As class representative, Rath sought damages on behalf of all persons
in the United States who paid some proportion of the Medicare charged
costs, submitted under Medicare Part B, for enteral feeding pumps
manufactured by Abbott, its subsidiaries or agents, from January 1, 1992
to May 15, 2003. Rath estimated this class to include "at least tens of
thousands of Medicare patients throughout the United States" (Doc. 2, p.
Served with Rath's complaint on January 29, 2004 (see Doc. 1, ¶ 1),
Abbott removed the action to this United States District Court on March
1, 2004 (the 30th day after service of the complaint). The case was
assigned to Judge Herndon, who recused himself on March 5, 2004, to Judge Stiehl, who recused himself on March 8, 2004, and to Chief
Judge Murphy, who recused himself on March 10, 2004.
Thereafter, the case was assigned to the undersigned District Judge,
before whom the case now comes for threshold review.*fn1 The principal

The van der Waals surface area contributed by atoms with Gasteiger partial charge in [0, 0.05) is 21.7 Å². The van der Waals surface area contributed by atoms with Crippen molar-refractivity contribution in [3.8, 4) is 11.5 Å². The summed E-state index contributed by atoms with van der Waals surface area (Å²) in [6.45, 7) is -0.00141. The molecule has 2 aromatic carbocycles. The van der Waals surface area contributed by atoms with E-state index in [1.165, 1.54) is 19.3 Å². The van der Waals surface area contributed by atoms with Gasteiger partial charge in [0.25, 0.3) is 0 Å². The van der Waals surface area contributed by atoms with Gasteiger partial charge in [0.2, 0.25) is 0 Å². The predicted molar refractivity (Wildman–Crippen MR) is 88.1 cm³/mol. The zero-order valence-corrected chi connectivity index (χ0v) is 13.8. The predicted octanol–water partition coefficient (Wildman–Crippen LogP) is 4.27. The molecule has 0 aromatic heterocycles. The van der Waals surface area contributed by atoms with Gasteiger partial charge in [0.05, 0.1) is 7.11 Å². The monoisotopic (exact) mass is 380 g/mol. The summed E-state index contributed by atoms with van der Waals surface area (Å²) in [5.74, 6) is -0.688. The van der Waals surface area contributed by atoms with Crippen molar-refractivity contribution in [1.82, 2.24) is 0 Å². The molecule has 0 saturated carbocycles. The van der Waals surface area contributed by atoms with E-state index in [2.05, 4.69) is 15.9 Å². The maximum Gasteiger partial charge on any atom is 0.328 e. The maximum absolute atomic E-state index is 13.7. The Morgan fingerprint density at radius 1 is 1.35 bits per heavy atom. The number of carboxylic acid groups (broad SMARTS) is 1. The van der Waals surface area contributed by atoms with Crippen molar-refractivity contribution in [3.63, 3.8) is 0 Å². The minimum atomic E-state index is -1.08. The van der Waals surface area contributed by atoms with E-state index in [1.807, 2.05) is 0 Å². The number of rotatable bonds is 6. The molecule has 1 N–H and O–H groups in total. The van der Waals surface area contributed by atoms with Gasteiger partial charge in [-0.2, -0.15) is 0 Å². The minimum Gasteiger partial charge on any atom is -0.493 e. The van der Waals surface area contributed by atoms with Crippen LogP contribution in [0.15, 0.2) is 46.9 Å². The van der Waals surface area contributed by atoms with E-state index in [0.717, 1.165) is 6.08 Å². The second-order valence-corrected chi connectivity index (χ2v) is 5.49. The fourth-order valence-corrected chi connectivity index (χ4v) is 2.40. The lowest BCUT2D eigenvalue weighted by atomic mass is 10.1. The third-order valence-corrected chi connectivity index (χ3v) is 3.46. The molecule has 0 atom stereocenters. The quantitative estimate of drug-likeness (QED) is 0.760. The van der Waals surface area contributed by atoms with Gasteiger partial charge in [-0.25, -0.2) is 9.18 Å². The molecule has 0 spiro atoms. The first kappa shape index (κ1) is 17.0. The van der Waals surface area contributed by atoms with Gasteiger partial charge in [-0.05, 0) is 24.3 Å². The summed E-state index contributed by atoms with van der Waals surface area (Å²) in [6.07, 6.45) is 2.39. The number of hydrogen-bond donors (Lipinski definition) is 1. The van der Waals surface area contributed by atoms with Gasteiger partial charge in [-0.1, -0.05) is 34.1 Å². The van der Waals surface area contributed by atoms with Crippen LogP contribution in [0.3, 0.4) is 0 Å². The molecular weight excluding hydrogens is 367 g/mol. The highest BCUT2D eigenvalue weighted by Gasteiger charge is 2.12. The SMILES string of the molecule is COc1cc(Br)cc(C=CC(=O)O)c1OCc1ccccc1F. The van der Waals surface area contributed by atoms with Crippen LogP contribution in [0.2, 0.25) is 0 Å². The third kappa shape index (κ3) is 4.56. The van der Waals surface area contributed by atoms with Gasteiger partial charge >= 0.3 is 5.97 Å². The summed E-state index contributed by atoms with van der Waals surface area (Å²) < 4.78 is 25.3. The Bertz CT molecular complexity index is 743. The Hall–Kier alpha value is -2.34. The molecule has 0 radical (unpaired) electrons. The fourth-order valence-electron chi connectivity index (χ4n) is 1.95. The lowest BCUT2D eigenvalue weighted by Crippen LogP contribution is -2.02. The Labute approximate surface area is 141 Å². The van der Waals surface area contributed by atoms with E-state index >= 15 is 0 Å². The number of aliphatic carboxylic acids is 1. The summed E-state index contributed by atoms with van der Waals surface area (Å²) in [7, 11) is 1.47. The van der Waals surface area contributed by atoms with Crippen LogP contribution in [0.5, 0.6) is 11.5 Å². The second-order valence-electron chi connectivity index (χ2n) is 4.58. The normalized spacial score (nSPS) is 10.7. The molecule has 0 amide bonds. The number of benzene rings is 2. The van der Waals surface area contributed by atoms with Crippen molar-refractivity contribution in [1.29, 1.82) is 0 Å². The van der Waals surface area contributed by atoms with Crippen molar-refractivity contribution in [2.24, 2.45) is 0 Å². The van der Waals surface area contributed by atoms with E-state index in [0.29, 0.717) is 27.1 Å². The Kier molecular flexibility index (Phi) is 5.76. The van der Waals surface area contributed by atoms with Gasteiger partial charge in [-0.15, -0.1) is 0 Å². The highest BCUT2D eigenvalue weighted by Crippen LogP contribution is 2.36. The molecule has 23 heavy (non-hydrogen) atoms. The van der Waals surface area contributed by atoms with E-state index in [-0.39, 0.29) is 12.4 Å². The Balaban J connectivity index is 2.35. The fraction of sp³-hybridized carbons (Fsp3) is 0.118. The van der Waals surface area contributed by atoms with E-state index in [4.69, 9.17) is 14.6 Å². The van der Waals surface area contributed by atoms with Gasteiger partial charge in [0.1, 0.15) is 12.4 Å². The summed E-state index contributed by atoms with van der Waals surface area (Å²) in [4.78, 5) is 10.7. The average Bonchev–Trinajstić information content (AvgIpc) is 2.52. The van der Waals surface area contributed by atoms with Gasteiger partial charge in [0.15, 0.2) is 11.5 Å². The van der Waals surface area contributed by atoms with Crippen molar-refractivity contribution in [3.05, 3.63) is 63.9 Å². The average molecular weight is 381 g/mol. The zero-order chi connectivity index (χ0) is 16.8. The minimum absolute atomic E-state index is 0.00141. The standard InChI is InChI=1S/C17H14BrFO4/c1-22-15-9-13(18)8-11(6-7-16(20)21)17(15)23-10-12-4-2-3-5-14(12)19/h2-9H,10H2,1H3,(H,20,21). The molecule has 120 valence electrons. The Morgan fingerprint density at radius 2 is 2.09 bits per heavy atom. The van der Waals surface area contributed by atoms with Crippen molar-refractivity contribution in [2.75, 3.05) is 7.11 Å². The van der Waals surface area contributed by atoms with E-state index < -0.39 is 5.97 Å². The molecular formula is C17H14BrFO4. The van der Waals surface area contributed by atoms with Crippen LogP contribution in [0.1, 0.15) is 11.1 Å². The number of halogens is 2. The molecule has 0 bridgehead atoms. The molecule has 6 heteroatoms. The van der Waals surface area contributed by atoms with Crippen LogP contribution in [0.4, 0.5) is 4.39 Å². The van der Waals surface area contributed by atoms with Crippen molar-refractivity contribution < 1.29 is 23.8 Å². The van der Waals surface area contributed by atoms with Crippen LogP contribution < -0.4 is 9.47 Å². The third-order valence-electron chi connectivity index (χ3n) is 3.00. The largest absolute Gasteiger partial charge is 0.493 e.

purpose of this review is to ascertain that subject matter jurisdiction
properly lies. See, e.g., Wisconsin Knife Works v. National Metal
Crafters, 781 F.2d 1280, 1282 (7th Cir. 1986)("The first thing a federal
judge should do when a complaint is filed is check to see that federal
jurisdiction is properly alleged."). The party invoking federal
jurisdiction here, Defendant Abbott bears the burden of demonstrating
that all jurisdictional requirements have been met. Chase v. Shop 'N Save
Warehouse Foods, Inc., 110 F.3d 424, 427 (7th Cir. 1997).
Rath's state court complaint expressly disavows any federal
jurisdictional basis for this lawsuit: "There are no federal questions
raised, and diversity is lacking because Defendant is an Illinois
corporation, with its principal place of business in Illinois, and
plaintiff is an Illinois citizen, as are many others in the class." Doc.
2, ¶ 7. In the removal notice, however, Defendant Abbott claims that
this Court may exercise subject matter jurisdiction under the federal
question statute, 28 U.S.C. § 1331: "federal question jurisdiction exists
in this action because plaintiff's right to relief under its state law
claim depends on the resolution of substantial questions of federal
Medicare law." Doc. 1, ¶ 13.
28 U.S.C. § 1331 confers original jurisdiction on federal district
courts over all civil actions arising under the Constitution or laws of
the United States. In assessing the propriety of removal based on federal